Proxy, * A person, appointed in the place of another, to represent him.

2. In the ecclesiastical law, a judicial proctor, or one who is appointed to manage another man's law concerns, is called a proxy. Ayl. Parerg.

3. The instrument by which a person is appointed so to act, is likewise called a proxy.

4. Proxies are also annual payments made by the parochial clergy to the bishop, &c., on visitations. Tom. Law Dictionary, h. t. Vide Rutherf. Inst. 253; Hall's Pr. 14.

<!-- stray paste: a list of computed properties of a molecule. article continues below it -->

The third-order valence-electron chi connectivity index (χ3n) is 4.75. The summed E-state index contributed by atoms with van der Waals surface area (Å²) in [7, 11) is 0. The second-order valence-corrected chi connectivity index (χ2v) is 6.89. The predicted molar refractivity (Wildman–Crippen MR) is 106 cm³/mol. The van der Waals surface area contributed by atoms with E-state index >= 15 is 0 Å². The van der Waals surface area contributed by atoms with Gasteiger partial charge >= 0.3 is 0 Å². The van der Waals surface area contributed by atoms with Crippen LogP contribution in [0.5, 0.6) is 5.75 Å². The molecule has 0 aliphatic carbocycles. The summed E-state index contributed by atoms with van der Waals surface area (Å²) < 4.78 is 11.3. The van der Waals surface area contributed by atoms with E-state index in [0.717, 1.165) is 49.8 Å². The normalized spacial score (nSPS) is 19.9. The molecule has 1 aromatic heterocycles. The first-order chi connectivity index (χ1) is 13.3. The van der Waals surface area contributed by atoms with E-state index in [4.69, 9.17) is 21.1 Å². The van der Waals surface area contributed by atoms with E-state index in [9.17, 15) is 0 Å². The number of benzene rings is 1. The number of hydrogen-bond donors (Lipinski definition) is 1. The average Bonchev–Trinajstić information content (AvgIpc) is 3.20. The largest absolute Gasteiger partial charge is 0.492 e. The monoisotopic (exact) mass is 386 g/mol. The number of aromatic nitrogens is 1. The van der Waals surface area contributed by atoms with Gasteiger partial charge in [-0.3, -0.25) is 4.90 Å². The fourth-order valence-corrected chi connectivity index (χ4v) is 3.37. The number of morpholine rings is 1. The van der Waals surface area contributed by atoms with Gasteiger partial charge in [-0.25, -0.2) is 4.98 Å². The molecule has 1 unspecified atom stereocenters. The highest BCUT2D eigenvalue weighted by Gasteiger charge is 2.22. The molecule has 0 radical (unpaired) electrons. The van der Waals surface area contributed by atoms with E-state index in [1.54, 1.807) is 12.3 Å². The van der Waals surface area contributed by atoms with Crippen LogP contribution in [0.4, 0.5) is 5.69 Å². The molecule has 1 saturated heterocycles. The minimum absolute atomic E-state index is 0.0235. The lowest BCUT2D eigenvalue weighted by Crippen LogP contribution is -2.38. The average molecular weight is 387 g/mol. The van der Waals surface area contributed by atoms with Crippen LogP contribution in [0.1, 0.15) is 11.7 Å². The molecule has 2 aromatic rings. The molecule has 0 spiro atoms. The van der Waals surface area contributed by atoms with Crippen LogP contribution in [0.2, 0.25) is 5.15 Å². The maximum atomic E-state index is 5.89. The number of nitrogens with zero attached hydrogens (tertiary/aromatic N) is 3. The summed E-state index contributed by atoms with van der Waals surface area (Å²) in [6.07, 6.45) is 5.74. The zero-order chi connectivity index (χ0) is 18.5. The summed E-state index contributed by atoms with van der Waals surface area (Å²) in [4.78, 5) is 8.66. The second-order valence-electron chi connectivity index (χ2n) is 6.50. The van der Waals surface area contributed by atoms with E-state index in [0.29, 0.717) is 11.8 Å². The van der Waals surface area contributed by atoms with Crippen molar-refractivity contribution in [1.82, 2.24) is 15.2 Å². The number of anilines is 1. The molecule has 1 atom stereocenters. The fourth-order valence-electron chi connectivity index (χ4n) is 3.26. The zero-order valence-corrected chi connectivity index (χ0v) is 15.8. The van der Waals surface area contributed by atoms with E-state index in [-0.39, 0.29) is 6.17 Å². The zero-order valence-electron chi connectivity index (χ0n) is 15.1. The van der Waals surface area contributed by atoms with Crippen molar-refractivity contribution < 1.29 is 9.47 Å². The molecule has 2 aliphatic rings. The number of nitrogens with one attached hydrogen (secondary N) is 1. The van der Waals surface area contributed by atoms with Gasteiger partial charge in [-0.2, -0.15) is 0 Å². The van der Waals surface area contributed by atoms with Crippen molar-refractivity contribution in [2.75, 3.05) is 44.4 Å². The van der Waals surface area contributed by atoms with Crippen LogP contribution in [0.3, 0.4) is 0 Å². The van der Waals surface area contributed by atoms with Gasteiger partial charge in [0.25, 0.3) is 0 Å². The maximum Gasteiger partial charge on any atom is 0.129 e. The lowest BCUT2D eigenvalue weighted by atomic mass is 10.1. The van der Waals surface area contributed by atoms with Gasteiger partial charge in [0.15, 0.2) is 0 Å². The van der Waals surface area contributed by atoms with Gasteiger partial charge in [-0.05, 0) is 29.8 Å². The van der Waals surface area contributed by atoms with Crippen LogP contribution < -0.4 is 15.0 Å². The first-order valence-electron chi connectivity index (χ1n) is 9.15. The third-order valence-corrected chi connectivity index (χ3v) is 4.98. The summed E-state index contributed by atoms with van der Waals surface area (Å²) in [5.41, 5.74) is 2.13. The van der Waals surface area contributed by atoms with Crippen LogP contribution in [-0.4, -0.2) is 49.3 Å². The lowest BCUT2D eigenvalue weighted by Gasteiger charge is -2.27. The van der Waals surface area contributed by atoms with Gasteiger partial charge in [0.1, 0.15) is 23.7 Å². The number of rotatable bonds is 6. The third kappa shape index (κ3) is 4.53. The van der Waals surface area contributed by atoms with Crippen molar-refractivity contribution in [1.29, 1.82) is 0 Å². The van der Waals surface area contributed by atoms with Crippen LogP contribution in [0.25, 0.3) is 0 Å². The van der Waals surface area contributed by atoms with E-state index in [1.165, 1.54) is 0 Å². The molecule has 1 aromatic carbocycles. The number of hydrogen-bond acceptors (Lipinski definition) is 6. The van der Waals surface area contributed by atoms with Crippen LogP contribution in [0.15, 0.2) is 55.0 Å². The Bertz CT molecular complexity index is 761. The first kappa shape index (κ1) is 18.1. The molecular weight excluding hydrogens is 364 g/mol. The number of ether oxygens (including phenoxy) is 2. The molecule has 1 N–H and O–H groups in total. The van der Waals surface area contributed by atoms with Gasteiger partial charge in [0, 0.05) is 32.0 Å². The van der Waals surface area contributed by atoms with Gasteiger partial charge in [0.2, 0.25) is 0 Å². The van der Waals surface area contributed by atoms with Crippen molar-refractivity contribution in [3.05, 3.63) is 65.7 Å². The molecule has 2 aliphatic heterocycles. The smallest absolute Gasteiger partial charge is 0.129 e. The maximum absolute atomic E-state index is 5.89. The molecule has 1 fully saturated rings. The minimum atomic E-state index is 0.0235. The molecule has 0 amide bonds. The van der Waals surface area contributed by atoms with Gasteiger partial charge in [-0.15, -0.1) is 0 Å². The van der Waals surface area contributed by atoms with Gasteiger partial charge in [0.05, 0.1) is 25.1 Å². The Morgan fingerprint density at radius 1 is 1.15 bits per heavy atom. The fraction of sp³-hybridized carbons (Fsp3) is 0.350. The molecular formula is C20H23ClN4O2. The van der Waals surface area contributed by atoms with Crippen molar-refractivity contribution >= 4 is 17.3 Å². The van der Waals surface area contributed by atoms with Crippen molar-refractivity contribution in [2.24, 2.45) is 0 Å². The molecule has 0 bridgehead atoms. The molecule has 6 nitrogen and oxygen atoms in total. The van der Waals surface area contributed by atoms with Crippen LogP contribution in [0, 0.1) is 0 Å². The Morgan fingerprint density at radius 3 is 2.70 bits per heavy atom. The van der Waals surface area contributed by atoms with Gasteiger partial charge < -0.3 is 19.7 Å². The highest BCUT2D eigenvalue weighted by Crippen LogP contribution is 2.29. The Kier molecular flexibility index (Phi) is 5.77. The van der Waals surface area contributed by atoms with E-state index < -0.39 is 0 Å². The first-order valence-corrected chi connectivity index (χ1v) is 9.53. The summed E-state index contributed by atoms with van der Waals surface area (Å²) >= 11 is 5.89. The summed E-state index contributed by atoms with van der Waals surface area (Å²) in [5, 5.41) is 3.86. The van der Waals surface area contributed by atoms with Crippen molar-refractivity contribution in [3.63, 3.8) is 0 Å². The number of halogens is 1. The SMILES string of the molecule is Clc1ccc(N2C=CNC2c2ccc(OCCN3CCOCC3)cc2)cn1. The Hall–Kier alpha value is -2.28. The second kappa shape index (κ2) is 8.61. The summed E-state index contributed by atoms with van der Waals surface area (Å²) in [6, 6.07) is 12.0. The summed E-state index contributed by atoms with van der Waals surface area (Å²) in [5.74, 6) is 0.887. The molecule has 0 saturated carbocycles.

5. The right of voting at an election of an incorporated company by proxy is not a general right, and the party claiming it must show a special authority for that purpose. Ang. on Corp. 67-69; 1 Paige's Ch. Rep. 590; 5 Day's Rep. 329; 5 Cowen, Rep. 426.

* From Bouvier's Law Dictionary, 1856 Edition. Please see Bouvier's Legal Abbreviations & Abbreviated References for help with obscure nomenclature & references.

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